Shelf Awareness for Friday, May 13, 2016


Severn House Publishers: Night Watch (First World Publication) (Michael Cassidy Thriller #3) by David C. Taylor

St. Martin's Press: A Week at the Shore by Barbara Delinsky

Workman Publishing: Who Got Game?: Baseball: Amazing But True Stories! by Derrick Barnes, illustrated by John John Bajet

Little, Brown Books for Young Readers: Sunnyside Plaza by Scott Simon

Other Press: Machiavelli: The Art of Teaching People What to Fear by Patrick Boucheron, translated by Willard Wood

News

#BEA16: Pictures from an Exhibition, Day 2

After Wednesday's quiet opening half day at BookExpo America, the full day yesterday drew the crowds and had the energy more typical of BEAs. The day included the adult book & author breakfast (see below), luncheons, a range of panels and author events, a round of parties and the ABA's Celebration of Bookselling as well as its Town Meeting and Annual Meeting (more below). On the floor, many booksellers, librarians and publishers agreed that traffic had picked up, that many booths were busy and that there was more buzz in the air.

Barbara Theroux of Fact & Fiction, Missoula, Mont., for example, called the show "upbeat." Stephanie Crowe, a bookseller from Page and Palette, Fairhope, Ala., said she was excited to be at her first BEA and happy to visit so many publishers and mix with booksellers around the country. In one sign of the draw of having BEA outside New York for the first time since 2008, ABA CEO Oren Teicher noted that two-thirds of bookseller attendees hadn't been to recent BEAs.

BEA show director Brien McDonald told the Chicago Tribune that BEA expects to have 17,000-18,000 attendees and noted that there were 1,000 attendees who had never been to a BEA show.

Scenes from BEA:

(L.-r.) Chicago author Ron Balson and Polish writer Agata Tuszyńska chat with award-winning journalist Greg Archer, who moderated Family History of Fear, a program held at 57th Street Books in Chicago highlighting Polish literature. Poland is the BookExpo America 2016 Global Market Forum honoree. (photo: Charles Osgood)

Black Dog & Leventhal hosted BEA booksellers at a performance of Blue Man Group in celebration of the upcoming book Blue Man World. Here's publisher JP Leventhal and a new friend.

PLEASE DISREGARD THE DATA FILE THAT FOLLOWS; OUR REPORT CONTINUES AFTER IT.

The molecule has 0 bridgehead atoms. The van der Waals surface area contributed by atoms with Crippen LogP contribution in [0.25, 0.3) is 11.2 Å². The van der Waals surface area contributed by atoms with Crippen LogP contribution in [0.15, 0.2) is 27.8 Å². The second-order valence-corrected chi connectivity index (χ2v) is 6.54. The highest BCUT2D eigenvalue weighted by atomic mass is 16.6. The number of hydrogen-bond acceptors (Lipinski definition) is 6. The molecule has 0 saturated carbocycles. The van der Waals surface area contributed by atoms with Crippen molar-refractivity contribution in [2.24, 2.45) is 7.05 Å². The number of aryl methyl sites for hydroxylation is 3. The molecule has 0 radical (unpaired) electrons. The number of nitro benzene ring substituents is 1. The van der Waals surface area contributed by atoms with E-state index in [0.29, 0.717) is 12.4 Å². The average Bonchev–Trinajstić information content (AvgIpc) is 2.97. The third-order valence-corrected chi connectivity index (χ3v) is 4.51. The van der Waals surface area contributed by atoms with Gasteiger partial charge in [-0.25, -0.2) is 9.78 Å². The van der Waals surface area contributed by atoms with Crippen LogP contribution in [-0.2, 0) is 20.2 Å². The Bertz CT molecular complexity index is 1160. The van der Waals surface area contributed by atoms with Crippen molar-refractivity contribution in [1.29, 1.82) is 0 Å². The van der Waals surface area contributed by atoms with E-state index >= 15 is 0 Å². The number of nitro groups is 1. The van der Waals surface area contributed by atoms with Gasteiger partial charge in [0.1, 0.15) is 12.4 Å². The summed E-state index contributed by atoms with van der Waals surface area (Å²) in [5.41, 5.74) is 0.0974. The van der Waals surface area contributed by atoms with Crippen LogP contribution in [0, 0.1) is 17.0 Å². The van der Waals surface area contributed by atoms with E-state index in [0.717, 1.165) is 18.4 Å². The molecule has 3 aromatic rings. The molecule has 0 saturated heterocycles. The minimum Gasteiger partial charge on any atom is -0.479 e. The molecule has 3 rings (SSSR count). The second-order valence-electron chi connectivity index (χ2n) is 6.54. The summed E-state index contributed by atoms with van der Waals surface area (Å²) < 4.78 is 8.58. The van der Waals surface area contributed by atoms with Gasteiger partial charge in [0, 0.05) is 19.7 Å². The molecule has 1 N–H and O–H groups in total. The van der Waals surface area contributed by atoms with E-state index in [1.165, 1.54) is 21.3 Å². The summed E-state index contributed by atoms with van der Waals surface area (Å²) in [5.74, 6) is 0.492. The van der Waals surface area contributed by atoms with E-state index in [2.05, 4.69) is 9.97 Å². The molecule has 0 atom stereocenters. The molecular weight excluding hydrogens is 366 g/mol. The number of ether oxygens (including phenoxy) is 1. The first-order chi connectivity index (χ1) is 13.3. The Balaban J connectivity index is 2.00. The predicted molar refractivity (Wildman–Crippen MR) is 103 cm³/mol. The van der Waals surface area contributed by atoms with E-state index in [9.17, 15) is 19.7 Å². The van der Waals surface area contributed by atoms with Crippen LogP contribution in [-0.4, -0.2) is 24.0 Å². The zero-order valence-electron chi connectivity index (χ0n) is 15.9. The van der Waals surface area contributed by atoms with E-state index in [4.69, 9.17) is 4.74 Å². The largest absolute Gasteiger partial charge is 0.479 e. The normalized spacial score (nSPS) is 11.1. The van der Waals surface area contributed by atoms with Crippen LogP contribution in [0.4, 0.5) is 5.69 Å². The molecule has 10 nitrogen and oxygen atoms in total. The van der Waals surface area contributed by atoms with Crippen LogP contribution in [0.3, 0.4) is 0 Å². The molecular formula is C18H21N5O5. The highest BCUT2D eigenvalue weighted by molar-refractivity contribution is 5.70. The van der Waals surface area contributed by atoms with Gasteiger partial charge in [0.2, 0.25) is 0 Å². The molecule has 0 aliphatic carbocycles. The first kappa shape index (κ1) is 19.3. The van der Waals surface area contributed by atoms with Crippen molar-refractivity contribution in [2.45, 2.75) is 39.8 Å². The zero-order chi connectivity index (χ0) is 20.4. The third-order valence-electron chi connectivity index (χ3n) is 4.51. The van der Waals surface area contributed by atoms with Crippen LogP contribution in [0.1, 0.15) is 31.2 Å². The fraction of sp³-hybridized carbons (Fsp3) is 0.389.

You can't swing a cat at BookExpo without hitting a children's book luminary. Here, Dan Santat, who won the 2015 Caldecott Medal for The Adventures of Beekle (Little, Brown), and Jon Scieszka, the first U.S. National Ambassador for Young People's Literature and author of The Stinky Cheese Man (Viking), ham it up in Chicago.

At the Cuba stand, Camara Cubana del Libro: poet, novelist, journalist and editor Rogelio Riverón with Arnold August, author of Cuba and its Neighbors.

A long line of fans waited to meet Terry McMillan (I Almost Forgot About You, Crown)

Sherman Alexie having fun at BEA.

At a cocktail party hosted afterhours at the Penguin Random House booth on Wednesday, organizers of the American Writers Museum, celebrating "American writers past and present," talked about the museum's plans--it opens on N. Michigan Avenue in Chicago in March 2017 and will include a bookstore. They thanked PRH for its support and encouraged others to help the first museum of its kind in the U.S. From l.: JP Leventhal, publisher, Black Dog & Leventhal; Roberta Rubin, co-chair of the Museum board and former owner of the Book Stall at Chestnut Court, Winnetka, Ill.; Museum president Malcolm O'Hagan; and Museum executive director Nike Whitcomb.

 

Presumptive Republican presidential nominee Donald Trump, aka Scott Dikkers, brought his campaign to the Micro Publishing Media booth in IPG-land, staying in character the whole time. Dikkers is the author of Trump's America: The Complete Loser's Guide (as well as a hilarious piece on book burning in our April Fool's issue.)

 


GLOW: ECW Press: Moments of Glad Grace: A Memoir by Alison Wearing


#BEA16: ABA Annual Meeting--Sales, Membership Up

Among the big news at the American Booksellers Association annual meeting yesterday was continued growth in sales by independent booksellers and the continued growth of association membership.

Noting that sales by indie booksellers in 2015 were "exceedingly strong"--another indication of the resurgence of independent bookselling--ABA CEO Oren Teicher announced that overall sales by indies have risen another 5% through April this year.

And, for the seventh year in a row, ABA membership has grown: there are now 1,775 member bookstores, up 3.8% since last year. Those stores operate in 2,311 locations, also up 3.8%. During the past seven years, ABA members have increased 27%, and the number of locations has risen 40%. The growth comes, Teicher said, from continued new store openings, stores opening additional locations and established stores being sold, which has the great side benefit of "bringing a whole new generation to bookselling."

Oren Teicher

Teicher acknowledged that not all indies have shared in the good times, and promised that the association is "committed to do everything we can so that every store enjoys that success." He also noted the challenges of increases in the minimum wage and store rents. To help, the ABA is offering members online resources about the minimum wage and rents that include suggestions for and examples of grassroots advocacy and education.

Teicher said that the resurgence of indie booksellers had been supported by four key factors: the localism movement; members' "thoughtful and skillful implementation of new technology"; improved publisher terms and business initiatives; and the "unparalleled ability of independent booksellers to connect authors and readers."